Economic security and workplace representation are important goals of the union in the bargaining process. However, one factor that separates the union-represented workplace from the non-union environment is voice. Union represented workers have a right to be heard. For a union to build membership support of the bargaining goals of the local, one of the easiest concrete steps to take is to assure that the voice of the membership is heard.

The bargaining process should include a viable method for membership participation in the definition of goals, objectives and priorities of the local in preparation for bargaining. Although the demands of the union in bargaining should be realistic and attainable, they should also be built on a foundation of membership concerns. Although membership concerns should be reflected in all stages of bargaining, there are four specific aspects of the bargaining process where membership relations may be most critical.

  1. Formulation of demands
    The first level of involvement of the members is in the establishment of goals, objectives and priorities. Locals use a variety of strategies for assuring that members have a voice in the identification of potential bargaining subjects. It is the experience of the members under the existing contract that defines many of the problems that are to be addressed in bargaining. Membership involvement in formulating demands may be formal or informal, but there should be mechanisms in place for those concerns to be raised. There may be institutional goals of the union that do not appear to the membership to be major priorities but are directly related to union bargaining power. A common example is the expiration date of the agreement. If a local is attempting to bargain under an industry pattern, common expiration dates of the various contracts is an important element. Similarly, the relationship between contract expiration and the regular business cycle of the employer may make the expiration date of the agreement a more important issue than many members will understand. This demands some interaction between the leadership and membership. If there are institutional goals, to the extent possible the local will want to educate the membership on their importance to other issues that are on the table and in the minds of the members.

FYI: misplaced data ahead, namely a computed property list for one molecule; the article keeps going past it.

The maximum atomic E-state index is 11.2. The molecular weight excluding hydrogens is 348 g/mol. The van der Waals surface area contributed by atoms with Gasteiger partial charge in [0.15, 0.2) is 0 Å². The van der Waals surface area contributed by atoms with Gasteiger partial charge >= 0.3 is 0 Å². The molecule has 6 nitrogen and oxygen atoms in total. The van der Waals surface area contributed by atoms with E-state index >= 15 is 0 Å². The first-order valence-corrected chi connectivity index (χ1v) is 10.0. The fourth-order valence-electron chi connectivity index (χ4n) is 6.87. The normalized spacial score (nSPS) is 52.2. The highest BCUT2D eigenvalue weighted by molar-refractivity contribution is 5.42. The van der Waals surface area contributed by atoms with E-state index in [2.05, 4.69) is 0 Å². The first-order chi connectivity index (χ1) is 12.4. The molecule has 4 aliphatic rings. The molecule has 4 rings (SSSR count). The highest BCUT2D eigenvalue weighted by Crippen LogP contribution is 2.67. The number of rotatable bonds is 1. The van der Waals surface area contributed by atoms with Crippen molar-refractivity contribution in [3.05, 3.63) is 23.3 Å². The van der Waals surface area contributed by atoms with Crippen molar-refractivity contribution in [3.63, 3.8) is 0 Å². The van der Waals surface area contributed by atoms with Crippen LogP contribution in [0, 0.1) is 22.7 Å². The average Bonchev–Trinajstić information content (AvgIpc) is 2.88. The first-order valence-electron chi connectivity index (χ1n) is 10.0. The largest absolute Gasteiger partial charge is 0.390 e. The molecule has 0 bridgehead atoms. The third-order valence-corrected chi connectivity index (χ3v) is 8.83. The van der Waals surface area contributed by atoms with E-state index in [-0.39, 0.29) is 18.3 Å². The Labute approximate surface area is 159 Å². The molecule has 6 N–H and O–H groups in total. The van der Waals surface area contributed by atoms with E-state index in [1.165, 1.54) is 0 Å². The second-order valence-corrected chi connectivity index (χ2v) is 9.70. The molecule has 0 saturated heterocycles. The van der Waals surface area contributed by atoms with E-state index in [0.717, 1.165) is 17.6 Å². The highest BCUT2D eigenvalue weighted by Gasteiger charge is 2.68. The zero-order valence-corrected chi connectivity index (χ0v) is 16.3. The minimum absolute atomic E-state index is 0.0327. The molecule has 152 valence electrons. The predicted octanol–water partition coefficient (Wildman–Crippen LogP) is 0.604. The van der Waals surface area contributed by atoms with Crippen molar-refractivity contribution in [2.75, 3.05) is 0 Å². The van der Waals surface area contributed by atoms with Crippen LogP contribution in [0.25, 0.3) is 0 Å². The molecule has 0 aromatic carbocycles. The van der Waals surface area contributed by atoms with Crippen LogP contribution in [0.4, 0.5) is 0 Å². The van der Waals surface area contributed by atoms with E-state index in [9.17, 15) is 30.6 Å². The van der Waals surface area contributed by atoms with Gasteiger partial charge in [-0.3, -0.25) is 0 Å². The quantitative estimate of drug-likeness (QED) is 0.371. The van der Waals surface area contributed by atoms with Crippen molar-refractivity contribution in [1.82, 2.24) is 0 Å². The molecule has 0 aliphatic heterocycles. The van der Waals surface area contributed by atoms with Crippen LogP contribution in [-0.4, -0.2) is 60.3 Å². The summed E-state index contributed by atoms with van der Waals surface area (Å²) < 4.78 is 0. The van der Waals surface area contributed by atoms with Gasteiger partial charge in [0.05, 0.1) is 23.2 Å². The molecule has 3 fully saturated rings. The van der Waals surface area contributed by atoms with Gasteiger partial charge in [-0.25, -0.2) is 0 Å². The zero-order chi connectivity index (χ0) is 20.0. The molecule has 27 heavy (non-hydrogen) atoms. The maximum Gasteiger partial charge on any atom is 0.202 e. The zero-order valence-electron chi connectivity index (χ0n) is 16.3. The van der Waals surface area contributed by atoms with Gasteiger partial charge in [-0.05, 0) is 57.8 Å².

2. Involvement of members in constitution of the committee
    Some bargaining committees are elected while others are appointed. There is no automatic advantage to either method for the constitution of a committee. However, irrespective of the type of committee exists in a local union, members will be more likely to support the bargaining agenda of the local if they have had an opportunity for a voice in the process. A bargaining committee should be more than representative of the membership, it should be seen by the members as representative. Appearances and reality are not always the same.
  3. Keeping members informed while keeping negotiations private
    The actual bargaining sessions between the company and the union are generally kept in private for legitimate reasons. However, this privacy may, without effective internal communications, create the appearance of detachment from the membership. There is a delicate balance to be reached between the goal of meaningful bargaining sessions and effective communications with the members. In general, the specific progress of bargaining should not be widely publicized, except at times of crisis in bargaining. However, the general status of bargaining will be of great interest to the members. If it becomes necessary to mobilize membership action in times of crisis bargaining, that mobilization should not be a surprise.
  4. Ratification or other support of the agreement reached
    How a union ratifies an agreement reached with the company is a matter of internal union policy. No matter what mechanism is in place for final acceptance of the agreement, formal or informal acceptance by the membership will be an important starting point for the next round of negotiations. The process of negotiating one contract begins as soon as the previous agreement is accepted.

Building an effective bargaining committee

The primary factors for the determination of who will serve on the bargaining committee are the constitution and by-laws of the organization. Some unions require bargaining committees to be elected while others provide for ex officio or appointed service. No matter how a committee is constituted, it is important that the members of that committee remember that their responsibility is to represent all members of the bargaining unit, not just those of a particular subgroup within the local. A person, for example, may become a member of a bargaining committee as a skilled trades representative (either elected or appointed), but once on the committee that member is a representative of the entire membership.

This is important to remember when key elements or subgroups of the membership are not specifically represented on the committee. A bargaining committee cannot include representation from all real or potential subgroups of members. There should be no missing voices on the committee even if there are important groups of members without designated representation.